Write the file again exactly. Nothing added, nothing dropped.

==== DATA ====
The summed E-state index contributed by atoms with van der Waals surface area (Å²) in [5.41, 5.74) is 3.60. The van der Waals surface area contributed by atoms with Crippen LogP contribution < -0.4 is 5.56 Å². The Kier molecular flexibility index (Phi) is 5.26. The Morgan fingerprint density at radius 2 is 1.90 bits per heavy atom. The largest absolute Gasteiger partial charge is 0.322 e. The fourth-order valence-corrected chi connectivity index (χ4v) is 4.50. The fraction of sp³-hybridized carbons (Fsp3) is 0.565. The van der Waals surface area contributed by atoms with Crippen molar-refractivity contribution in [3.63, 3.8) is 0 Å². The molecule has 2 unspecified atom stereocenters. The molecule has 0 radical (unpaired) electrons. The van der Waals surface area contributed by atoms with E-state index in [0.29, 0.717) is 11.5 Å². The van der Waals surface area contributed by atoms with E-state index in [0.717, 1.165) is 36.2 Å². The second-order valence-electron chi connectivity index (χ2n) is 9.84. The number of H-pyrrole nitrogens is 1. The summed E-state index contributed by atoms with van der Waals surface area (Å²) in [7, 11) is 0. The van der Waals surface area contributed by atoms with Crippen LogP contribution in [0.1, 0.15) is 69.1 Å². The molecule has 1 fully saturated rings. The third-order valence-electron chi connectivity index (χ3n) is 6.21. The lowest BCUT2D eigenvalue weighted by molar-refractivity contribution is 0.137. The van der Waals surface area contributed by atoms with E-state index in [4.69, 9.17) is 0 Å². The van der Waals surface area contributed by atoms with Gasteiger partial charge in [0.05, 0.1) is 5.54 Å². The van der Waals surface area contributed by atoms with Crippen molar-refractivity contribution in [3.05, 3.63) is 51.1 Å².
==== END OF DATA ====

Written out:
The summed E-state index contributed by atoms with van der Waals surface area (Å²) in [5.41, 5.74) is 3.60. The van der Waals surface area contributed by atoms with Crippen LogP contribution < -0.4 is 5.56 Å². The Kier molecular flexibility index (Phi) is 5.26. The Morgan fingerprint density at radius 2 is 1.90 bits per heavy atom. The largest absolute Gasteiger partial charge is 0.322 e. The fourth-order valence-corrected chi connectivity index (χ4v) is 4.50. The fraction of sp³-hybridized carbons (Fsp3) is 0.565. The van der Waals surface area contributed by atoms with Crippen molar-refractivity contribution in [3.63, 3.8) is 0 Å². The molecule has 2 unspecified atom stereocenters. The molecule has 0 radical (unpaired) electrons. The van der Waals surface area contributed by atoms with E-state index in [0.29, 0.717) is 11.5 Å². The van der Waals surface area contributed by atoms with E-state index in [0.717, 1.165) is 36.2 Å². The second-order valence-electron chi connectivity index (χ2n) is 9.84. The number of H-pyrrole nitrogens is 1. The summed E-state index contributed by atoms with van der Waals surface area (Å²) in [7, 11) is 0. The van der Waals surface area contributed by atoms with Crippen LogP contribution in [0.1, 0.15) is 69.1 Å². The molecule has 1 fully saturated rings. The third-order valence-electron chi connectivity index (χ3n) is 6.21. The lowest BCUT2D eigenvalue weighted by molar-refractivity contribution is 0.137. The van der Waals surface area contributed by atoms with E-state index in [4.69, 9.17) is 0 Å². The van der Waals surface area contributed by atoms with Gasteiger partial charge in [0.05, 0.1) is 5.54 Å². The van der Waals surface area contributed by atoms with Crippen molar-refractivity contribution in [3.05, 3.63) is 51.1 Å².